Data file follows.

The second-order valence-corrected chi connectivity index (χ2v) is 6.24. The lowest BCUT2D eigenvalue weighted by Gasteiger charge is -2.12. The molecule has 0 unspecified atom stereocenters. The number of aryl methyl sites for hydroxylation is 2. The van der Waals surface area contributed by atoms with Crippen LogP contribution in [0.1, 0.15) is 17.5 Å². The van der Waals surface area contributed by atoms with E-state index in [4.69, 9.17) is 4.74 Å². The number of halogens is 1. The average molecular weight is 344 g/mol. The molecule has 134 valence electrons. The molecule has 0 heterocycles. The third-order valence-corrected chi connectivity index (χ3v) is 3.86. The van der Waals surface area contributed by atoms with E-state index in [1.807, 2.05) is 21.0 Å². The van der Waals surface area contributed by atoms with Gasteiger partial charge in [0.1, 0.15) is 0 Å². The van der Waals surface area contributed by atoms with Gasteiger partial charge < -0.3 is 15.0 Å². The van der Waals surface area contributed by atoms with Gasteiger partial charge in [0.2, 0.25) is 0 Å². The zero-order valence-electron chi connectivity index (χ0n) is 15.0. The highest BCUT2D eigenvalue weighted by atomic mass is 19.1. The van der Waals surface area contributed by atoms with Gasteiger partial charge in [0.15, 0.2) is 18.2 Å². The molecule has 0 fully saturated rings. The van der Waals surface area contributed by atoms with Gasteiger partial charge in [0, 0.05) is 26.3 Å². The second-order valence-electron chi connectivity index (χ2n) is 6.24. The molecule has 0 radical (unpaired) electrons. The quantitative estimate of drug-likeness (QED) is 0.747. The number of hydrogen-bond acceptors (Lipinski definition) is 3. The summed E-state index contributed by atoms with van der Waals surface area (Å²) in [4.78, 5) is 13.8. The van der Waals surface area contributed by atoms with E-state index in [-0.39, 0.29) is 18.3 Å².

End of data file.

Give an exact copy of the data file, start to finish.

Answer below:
The second-order valence-corrected chi connectivity index (χ2v) is 6.24. The lowest BCUT2D eigenvalue weighted by Gasteiger charge is -2.12. The molecule has 0 unspecified atom stereocenters. The number of aryl methyl sites for hydroxylation is 2. The van der Waals surface area contributed by atoms with Crippen LogP contribution in [0.1, 0.15) is 17.5 Å². The van der Waals surface area contributed by atoms with E-state index in [4.69, 9.17) is 4.74 Å². The number of halogens is 1. The average molecular weight is 344 g/mol. The molecule has 134 valence electrons. The molecule has 0 heterocycles. The third-order valence-corrected chi connectivity index (χ3v) is 3.86. The van der Waals surface area contributed by atoms with E-state index in [1.807, 2.05) is 21.0 Å². The van der Waals surface area contributed by atoms with Gasteiger partial charge in [0.1, 0.15) is 0 Å². The van der Waals surface area contributed by atoms with Gasteiger partial charge < -0.3 is 15.0 Å². The van der Waals surface area contributed by atoms with Gasteiger partial charge in [0.2, 0.25) is 0 Å². The zero-order valence-electron chi connectivity index (χ0n) is 15.0. The highest BCUT2D eigenvalue weighted by atomic mass is 19.1. The van der Waals surface area contributed by atoms with Gasteiger partial charge in [0.15, 0.2) is 18.2 Å². The molecule has 0 fully saturated rings. The van der Waals surface area contributed by atoms with Gasteiger partial charge in [0, 0.05) is 26.3 Å². The second-order valence-electron chi connectivity index (χ2n) is 6.24. The molecule has 0 radical (unpaired) electrons. The quantitative estimate of drug-likeness (QED) is 0.747. The number of hydrogen-bond acceptors (Lipinski definition) is 3. The summed E-state index contributed by atoms with van der Waals surface area (Å²) in [4.78, 5) is 13.8. The van der Waals surface area contributed by atoms with E-state index in [-0.39, 0.29) is 18.3 Å².